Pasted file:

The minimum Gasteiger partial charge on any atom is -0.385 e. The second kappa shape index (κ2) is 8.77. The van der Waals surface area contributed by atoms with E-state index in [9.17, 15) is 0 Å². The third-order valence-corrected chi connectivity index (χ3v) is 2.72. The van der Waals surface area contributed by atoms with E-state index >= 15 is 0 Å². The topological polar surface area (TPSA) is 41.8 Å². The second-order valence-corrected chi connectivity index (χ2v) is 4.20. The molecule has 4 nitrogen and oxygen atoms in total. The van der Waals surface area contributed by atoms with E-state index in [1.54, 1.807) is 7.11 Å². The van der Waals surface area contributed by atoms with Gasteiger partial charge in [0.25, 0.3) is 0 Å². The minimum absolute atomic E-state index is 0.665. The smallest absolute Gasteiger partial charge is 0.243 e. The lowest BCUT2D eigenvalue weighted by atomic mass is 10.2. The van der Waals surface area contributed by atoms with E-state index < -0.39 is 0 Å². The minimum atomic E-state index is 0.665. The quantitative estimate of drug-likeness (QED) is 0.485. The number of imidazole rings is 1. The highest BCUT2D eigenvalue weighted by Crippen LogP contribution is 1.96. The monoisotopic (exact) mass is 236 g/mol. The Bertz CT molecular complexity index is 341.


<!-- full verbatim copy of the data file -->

The minimum Gasteiger partial charge on any atom is -0.385 e. The second kappa shape index (κ2) is 8.77. The van der Waals surface area contributed by atoms with E-state index in [9.17, 15) is 0 Å². The third-order valence-corrected chi connectivity index (χ3v) is 2.72. The van der Waals surface area contributed by atoms with E-state index >= 15 is 0 Å². The topological polar surface area (TPSA) is 41.8 Å². The second-order valence-corrected chi connectivity index (χ2v) is 4.20. The molecule has 4 nitrogen and oxygen atoms in total. The van der Waals surface area contributed by atoms with E-state index in [1.54, 1.807) is 7.11 Å². The van der Waals surface area contributed by atoms with Gasteiger partial charge in [0.25, 0.3) is 0 Å². The minimum absolute atomic E-state index is 0.665. The smallest absolute Gasteiger partial charge is 0.243 e. The lowest BCUT2D eigenvalue weighted by atomic mass is 10.2. The van der Waals surface area contributed by atoms with E-state index < -0.39 is 0 Å². The minimum atomic E-state index is 0.665. The quantitative estimate of drug-likeness (QED) is 0.485. The number of imidazole rings is 1. The highest BCUT2D eigenvalue weighted by Crippen LogP contribution is 1.96. The monoisotopic (exact) mass is 236 g/mol. The Bertz CT molecular complexity index is 341.